Maureen Dowd: Dear Donald, You got played. You sold yourself as the businessman who could shake things up and make Washington work again. Instead, you got worked over by the Republican leadership and the business community, who set you up to do their bidding.
Frank Bruni: Maybe Rosie O’Donnell will get the rap for killing Trumpcare. Republicans floundered in their attempts to come up with a replacement for Obamacare because the truth, which they know but refuse to say out loud, is that many of their constituents have benefited from, and have come to depend on, the changes wrought by Obamacare.
Kathleen Parker: President Donald Trump, who promised repeal and replace (as has nearly every Republican the past seven years), has no patience with process.
Ruben Navarrette: In the immigration debate, you don’t get called a racist by accident. You have to put in the effort.
E.J. Dionne: The United States is the only wealthy democracy in the world that doesn’t provide health coverage to all its people. Republicans used to recognize this as a problem. Now, their ideology forces them to pretend it doesn’t exist.
Ross Douthat: Here’s why cities should be broken up; Akron will rise again.
Trudy Rubin: The leaders of the Iraqi Kurds will hold a long-awaited referendum to endorse independence to create a sovereign state. The Kurds can’t succeed without U.S. support, and Washington still insists Iraq must remain one unified country. That position needs updating.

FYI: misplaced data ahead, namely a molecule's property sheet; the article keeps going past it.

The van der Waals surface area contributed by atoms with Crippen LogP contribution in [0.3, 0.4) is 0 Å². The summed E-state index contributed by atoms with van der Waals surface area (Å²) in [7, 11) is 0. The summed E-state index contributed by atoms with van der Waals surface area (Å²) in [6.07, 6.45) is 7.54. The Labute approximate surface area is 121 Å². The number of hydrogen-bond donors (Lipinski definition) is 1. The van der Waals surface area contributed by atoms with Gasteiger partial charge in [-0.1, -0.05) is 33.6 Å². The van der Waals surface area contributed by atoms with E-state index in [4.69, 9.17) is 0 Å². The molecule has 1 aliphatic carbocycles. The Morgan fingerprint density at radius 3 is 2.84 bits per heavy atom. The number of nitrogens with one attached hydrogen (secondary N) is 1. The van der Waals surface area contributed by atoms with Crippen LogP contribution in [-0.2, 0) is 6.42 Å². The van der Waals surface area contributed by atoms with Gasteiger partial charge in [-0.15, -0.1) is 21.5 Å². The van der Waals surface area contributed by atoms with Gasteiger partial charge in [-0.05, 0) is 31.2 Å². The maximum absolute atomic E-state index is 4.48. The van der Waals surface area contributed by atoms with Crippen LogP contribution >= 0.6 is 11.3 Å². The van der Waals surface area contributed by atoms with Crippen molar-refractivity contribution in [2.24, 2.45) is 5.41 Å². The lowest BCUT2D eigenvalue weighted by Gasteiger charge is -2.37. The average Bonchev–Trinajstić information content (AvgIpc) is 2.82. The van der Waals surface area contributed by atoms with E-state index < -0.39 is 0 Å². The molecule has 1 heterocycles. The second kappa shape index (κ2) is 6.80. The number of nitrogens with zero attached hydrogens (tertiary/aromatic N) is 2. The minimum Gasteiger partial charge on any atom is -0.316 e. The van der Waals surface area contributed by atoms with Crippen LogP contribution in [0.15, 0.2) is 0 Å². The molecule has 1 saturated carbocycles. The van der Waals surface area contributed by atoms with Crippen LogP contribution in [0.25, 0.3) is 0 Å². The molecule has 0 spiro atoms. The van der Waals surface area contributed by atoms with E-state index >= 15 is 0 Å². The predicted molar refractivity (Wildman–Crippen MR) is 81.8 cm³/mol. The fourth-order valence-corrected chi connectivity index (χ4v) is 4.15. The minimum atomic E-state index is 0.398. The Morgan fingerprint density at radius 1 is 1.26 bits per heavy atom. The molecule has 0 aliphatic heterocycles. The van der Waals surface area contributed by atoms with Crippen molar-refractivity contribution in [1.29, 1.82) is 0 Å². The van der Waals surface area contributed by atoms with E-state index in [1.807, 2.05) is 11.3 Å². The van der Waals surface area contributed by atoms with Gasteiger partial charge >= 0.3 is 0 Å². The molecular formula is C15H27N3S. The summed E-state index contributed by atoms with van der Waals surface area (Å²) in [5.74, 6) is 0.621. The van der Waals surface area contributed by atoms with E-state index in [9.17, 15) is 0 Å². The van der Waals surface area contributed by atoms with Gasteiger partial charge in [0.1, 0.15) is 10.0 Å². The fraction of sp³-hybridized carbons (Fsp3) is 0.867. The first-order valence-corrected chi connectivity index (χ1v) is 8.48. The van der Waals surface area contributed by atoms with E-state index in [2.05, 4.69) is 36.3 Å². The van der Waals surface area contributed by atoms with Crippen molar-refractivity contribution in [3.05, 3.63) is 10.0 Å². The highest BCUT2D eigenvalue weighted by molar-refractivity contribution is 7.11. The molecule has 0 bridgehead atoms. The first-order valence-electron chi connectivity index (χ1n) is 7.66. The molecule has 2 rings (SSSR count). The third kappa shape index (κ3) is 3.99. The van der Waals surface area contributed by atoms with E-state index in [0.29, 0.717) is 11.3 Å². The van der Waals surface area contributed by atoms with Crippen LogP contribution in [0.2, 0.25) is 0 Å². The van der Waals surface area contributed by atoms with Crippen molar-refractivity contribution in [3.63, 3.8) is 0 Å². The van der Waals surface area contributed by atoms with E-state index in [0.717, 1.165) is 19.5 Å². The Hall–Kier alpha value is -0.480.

Paul Krugman: So how did Rep. Paul Ryan reach a position where his actions may reshape the lives of so many of his fellow citizens, in most cases very much for the worse?
David Brooks: The House Republican health care bill was not molded to the actual health care needs of regular voters. It does not have much interest in those voters. It was written by elites to serve the needs of elites.
Leonard Pitts Jr.: In a stunning move, Florida Gov. Rick Scott recently removed State Attorney Aramis Ayala after she announced she would not seek the death penalty in a highly publicized case. It’s a case of a governor leading the mob to the jail.
“Californians voted twice last November to support capital punishment for the worst murderers, by defeating Proposition 62 to abolish it, and passing Proposition 66 to speed its enforcement. I suspect the voters would be mad if their district attorneys put their personal views ahead of their duty to follow the law.” – Michael Rushford, Carmichael
David Mas Masumoto: Our Valley lies in the middle of this national debate about belonging. We are filled with a broad spectrum of diverse peoples, cultures and religions. We have immigrants who are documented and undocumented. We have a history of exploiting new arrivals as cheap labor for our agricultural industry, yet many immigrants have planted roots.